A Little Bit of Joy of the Gospel
|Last Christmas at St Mary Magdalen Church|
Because I feel rather overwhelmed just now by the latent, and in some cases blatant, "We don't like your type around these parts," noises and "You're not from round here, are you?" murmurings coming from Rome, I feel it slightly incumbent upon me, as a Catholic parishioner of a parish Church in which both Rites of the Church are celebrated to defend those priests and parishioners who hold as sacred, that which has been passed down and held as sacred for previous generations. I guess you could say I am feeling 'tetchy'.
We have a homeless man, young, vulnerable, with mental health problems, constantly neglected by the local authority, but who accepts with meekness his situation as a rough sleeper. He sleeps in a Brighton cemetery, his sleeping bag often battered by high wind and rain. He has family in the area, but things are difficult with family - though I do not know the details. He has been imprisoned for shoplifting sandwiches from local supermarkets when hungry. He recently spent seven days in Lewes Prison for failing to turn up to a probation appointment. He maintains that he wants to be baptised and has a strong faith in Jesus and too in Mary.
|'Simple, humble liturgy' does not automatically foster love for the poor|
He was made to feel included and loved and walked away, having been offered food and given refreshments, quite a bit of money in his pocket to help him along his hard road ahead of him on a not particularly pleasant December weekend.
I say this not to boast of the parish's very ample record of loving the poor and showing mercy to the outcast and the stranger, but simply to reaffirm that there is no contradiction between love for Sacred Liturgy and love of the poor. To me this seems obvious, but as we hear that liberation theologians are and were 'always orthodox' in belief, despite a certain horizontal dodginess that runs throughout such literature, it is becoming obvious that those who hold onto that which was sacred to previous generations are being quickly and unjustly labelled or pigeonholed into some kind of gang of hardline 'conservative' force that is mean-spirited to the poor.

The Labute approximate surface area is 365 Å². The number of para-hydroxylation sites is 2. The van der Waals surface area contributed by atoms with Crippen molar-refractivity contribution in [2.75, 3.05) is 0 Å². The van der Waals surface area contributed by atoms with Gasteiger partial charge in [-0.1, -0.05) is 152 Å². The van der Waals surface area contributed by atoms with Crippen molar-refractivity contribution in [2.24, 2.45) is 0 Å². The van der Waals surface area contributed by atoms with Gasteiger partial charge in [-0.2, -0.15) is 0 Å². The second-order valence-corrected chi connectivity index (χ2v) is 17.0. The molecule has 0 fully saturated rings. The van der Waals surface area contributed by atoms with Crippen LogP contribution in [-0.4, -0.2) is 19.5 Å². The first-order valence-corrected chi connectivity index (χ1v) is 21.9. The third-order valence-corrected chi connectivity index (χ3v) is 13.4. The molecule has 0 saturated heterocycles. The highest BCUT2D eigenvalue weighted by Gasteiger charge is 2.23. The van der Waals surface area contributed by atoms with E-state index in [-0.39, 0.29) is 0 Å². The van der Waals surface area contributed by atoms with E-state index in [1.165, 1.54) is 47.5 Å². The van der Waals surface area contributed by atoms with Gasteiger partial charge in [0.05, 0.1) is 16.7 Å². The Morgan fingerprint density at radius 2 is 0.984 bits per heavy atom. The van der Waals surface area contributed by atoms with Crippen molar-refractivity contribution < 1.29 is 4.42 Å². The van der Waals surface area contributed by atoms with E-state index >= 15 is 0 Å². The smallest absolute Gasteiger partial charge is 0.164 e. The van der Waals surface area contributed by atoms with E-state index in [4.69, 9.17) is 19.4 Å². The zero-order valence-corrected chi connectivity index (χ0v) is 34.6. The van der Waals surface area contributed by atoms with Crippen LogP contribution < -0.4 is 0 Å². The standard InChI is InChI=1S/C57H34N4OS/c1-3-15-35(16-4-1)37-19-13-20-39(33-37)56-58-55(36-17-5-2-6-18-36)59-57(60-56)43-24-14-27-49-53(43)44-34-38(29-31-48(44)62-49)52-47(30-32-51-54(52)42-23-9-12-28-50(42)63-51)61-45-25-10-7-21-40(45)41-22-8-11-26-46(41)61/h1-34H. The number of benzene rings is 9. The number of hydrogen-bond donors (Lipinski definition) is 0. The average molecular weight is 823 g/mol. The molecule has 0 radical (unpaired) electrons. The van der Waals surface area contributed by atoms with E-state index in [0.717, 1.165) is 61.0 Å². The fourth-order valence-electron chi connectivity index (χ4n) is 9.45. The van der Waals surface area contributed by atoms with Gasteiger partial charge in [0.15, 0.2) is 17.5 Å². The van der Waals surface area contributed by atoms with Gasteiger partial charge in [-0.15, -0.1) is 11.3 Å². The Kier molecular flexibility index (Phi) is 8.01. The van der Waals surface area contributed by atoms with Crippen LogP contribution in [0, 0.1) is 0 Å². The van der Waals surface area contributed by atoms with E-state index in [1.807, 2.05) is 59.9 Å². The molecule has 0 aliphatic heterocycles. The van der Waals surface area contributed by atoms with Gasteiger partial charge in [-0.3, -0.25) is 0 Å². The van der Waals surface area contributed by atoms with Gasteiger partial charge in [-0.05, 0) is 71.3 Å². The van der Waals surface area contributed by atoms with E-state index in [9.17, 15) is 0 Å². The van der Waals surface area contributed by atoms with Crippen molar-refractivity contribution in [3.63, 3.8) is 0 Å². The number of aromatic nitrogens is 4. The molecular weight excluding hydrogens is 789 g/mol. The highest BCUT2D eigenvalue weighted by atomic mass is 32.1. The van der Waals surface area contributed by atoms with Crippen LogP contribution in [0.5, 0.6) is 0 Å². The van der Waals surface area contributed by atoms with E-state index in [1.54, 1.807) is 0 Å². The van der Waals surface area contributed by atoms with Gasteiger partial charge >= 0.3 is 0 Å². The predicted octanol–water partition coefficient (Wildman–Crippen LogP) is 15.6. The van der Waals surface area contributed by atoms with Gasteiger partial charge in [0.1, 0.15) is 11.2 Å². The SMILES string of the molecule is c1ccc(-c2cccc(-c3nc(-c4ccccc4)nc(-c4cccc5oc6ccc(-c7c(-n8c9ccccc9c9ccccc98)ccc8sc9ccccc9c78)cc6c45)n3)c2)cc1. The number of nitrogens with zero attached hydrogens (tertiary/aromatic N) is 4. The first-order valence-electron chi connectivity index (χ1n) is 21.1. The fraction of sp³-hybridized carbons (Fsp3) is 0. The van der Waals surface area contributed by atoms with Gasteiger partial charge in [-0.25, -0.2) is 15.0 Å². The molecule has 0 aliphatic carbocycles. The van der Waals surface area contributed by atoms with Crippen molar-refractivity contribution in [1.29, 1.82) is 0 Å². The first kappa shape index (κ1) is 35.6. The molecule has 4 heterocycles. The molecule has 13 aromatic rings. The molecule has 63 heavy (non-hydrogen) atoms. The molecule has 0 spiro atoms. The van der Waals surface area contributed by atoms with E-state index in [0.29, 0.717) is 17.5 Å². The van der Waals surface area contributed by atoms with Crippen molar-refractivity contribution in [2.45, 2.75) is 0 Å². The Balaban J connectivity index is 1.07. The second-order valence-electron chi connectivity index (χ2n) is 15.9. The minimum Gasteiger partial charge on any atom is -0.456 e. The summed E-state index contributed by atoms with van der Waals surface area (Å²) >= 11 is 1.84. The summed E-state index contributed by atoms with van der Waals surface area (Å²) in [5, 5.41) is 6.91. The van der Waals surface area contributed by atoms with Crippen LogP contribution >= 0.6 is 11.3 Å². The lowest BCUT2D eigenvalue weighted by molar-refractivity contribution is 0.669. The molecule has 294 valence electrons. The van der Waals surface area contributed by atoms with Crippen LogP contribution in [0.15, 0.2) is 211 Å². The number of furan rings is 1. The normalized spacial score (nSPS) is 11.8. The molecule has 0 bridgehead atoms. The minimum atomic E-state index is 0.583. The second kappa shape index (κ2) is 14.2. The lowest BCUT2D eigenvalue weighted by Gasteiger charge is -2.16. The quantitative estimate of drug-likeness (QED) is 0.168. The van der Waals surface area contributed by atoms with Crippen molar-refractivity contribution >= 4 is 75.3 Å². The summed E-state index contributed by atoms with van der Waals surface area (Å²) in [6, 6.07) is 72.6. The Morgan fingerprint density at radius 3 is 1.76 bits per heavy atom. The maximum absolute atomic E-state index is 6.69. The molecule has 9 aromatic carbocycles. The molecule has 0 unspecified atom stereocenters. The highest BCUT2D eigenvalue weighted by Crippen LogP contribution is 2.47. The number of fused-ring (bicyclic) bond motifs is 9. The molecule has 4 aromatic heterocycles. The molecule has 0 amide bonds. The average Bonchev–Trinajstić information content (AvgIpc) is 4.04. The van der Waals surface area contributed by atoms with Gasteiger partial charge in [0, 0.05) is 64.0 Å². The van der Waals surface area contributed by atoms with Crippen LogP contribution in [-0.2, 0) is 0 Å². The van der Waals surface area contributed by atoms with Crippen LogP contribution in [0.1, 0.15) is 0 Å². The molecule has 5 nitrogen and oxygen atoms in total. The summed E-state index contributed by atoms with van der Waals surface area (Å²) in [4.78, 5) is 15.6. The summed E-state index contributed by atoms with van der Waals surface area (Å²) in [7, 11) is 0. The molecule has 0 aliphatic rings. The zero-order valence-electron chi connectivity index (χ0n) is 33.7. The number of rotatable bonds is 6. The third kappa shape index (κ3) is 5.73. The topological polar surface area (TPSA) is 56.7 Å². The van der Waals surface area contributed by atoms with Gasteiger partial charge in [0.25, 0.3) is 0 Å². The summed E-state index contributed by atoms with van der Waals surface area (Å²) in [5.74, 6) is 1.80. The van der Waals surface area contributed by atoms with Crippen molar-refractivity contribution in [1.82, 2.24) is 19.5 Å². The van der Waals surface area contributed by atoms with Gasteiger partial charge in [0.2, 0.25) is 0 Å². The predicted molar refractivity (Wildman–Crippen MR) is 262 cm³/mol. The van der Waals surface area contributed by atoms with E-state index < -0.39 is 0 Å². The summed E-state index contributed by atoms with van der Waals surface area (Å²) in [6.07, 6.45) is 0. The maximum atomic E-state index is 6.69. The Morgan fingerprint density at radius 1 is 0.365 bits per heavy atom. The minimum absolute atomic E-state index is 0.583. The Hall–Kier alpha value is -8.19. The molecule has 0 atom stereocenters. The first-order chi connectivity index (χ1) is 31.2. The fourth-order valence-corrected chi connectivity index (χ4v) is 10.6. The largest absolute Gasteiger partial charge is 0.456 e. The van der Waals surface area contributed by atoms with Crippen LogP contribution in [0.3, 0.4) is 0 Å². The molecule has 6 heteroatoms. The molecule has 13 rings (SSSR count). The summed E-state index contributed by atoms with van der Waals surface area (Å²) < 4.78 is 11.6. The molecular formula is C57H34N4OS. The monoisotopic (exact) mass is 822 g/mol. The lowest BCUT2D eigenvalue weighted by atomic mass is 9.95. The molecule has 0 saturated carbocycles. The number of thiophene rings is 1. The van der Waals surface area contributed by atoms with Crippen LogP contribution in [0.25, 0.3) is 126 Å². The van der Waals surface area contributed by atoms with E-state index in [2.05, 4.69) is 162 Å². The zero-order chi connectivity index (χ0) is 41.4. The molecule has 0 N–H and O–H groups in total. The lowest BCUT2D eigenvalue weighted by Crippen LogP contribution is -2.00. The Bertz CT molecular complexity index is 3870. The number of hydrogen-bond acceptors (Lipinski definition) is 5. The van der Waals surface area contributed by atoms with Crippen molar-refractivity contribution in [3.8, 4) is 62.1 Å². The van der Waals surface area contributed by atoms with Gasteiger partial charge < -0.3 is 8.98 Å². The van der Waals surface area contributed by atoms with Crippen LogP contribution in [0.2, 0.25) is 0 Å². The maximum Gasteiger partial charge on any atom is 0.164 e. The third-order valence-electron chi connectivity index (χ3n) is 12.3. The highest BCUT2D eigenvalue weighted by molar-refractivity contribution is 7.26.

Of course, this is just one incident in what is a common theme at the Church that I attend of constancy in service to the poor, one example of which is the Soup Run to the homeless that feeds the poor every night 365 days a year. There simply is no contradiction between being desirous of liturgy that directs our hearts to Jesus Christ in the Holy Sacrifice of the Mass and that magnifies His Most Sublime Sacrifice and being open-hearted and compassionate to the poor. I would like to 'nip this one in the bud' as soon as I can, but I have a feeling that it may in time be a slur that comes in the direction of those who uphold dignity and reverence in both the modern Roman Rite and the Mass of Ages.
Of course I am but a 'peripheral' blogger, with a very limited audience, but let it be known now that if this kind of thing comes from Rome, and accusations start being banded around that traditional Catholics (aka 'crypto-lefebrevists') are indifferent to the poor and the outcast, that this is a fabricated and malicious lie from the Father of Lies. Neither is there any reason to think that indifference to the reverence and dignity of the Sacred Liturgy automatically translates into care for the poor. In fact, those who use or abuse the Liturgy to suit their own personal preferences are, in my honest opinion, far more likely to use the poor for their own ideological purposes.